In upcoming FX series American Horror Story, the fragile, damaged Harmon family moves to Los Angeles to start over. The problem? Their new house appears to be haunted. Series creator and executive producer Ryan Murphy knows what you're thinking: Why don't they just move?
"'Why do they stay in the house?' We really thought about that a lot. That was the most important thing we worked on," Murphy told reporters at Saturday's FX fall TV preview, adding that it will be explained in Episode 2.
FX screened the premiere for reporters earlier in the week, and in the episode many disturbing discoveries are made by the family — including, but not limited to, a homicidal, Victorian-era baby in the basement and an enigmatic rubber-suited man -- as they attempt to heal. Meanwhile, a host of strange characters, ranging from the longtime housekeeper to the mysterious burn victim who pops up in the backyard, invade their lives. It is deliberately unclear what is real and what the family might just be imagining.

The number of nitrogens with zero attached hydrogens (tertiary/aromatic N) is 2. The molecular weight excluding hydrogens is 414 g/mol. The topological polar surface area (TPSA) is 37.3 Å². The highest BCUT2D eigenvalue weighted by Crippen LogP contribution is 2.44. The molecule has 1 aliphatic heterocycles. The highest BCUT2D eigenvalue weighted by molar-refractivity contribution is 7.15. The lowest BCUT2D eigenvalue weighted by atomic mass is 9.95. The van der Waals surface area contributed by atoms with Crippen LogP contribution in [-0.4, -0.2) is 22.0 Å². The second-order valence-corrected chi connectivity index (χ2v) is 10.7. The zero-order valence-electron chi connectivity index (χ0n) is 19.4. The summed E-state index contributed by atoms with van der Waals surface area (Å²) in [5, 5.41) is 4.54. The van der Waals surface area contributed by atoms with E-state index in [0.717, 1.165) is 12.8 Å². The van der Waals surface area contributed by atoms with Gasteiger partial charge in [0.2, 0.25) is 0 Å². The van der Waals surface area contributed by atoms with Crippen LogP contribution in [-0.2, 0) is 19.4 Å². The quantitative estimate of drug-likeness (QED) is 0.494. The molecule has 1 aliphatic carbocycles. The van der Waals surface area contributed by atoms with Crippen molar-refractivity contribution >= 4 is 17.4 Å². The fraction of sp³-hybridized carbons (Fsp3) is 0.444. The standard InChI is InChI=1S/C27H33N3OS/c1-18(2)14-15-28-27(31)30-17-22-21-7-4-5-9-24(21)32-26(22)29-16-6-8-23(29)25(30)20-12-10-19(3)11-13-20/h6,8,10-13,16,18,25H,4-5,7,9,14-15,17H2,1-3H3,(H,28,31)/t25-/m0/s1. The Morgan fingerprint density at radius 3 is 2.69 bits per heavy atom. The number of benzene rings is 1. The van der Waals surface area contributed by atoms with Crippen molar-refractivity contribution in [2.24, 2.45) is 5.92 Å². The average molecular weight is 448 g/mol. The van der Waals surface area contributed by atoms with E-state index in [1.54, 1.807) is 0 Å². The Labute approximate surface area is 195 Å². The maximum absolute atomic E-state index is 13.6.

At a time when fans are quick to take a series to task for leaving them hanging (see the uproar over Lost's ending and more recently AMC's The Killing), one journalist asked the producers how long the pilot's many stories and cliffhangers would be dragged out.
"We felt like we had an obligation to the audience [to answer questions], and in the next two scripts we'll start doing that," Murphy said. "By the third episode, all those big mysteries are settled.
"We do know where it's going, we do know what that great last episode is."
It's been suggested that future seasons may revolve around different casts — or even take place in different time periods — but Murphy said that whether or not those things happen, the series would feel timely. The current economic environment "makes you feel paranoid, suspenseful and worried, and that zeitgeist is definitely reflected in the show... and all the American horror stories we're being bombarded with on a daily basis."
At the same time, series star Connie Britton says American Horror Story is not just about the horror elements or the mysteries. "To me, it's not just horror, the same way Friday Night Lights was not just football," said. "It's about these grounded, dilapidated relationships... this psychosexual strange thing going on in this house."
Added Murphy: "Hopefully, people watch for two things: Emotional stories and... some very scary stuff."
American Horror Story premieres Wednesday, Oct. 5 at 10/9c on FX.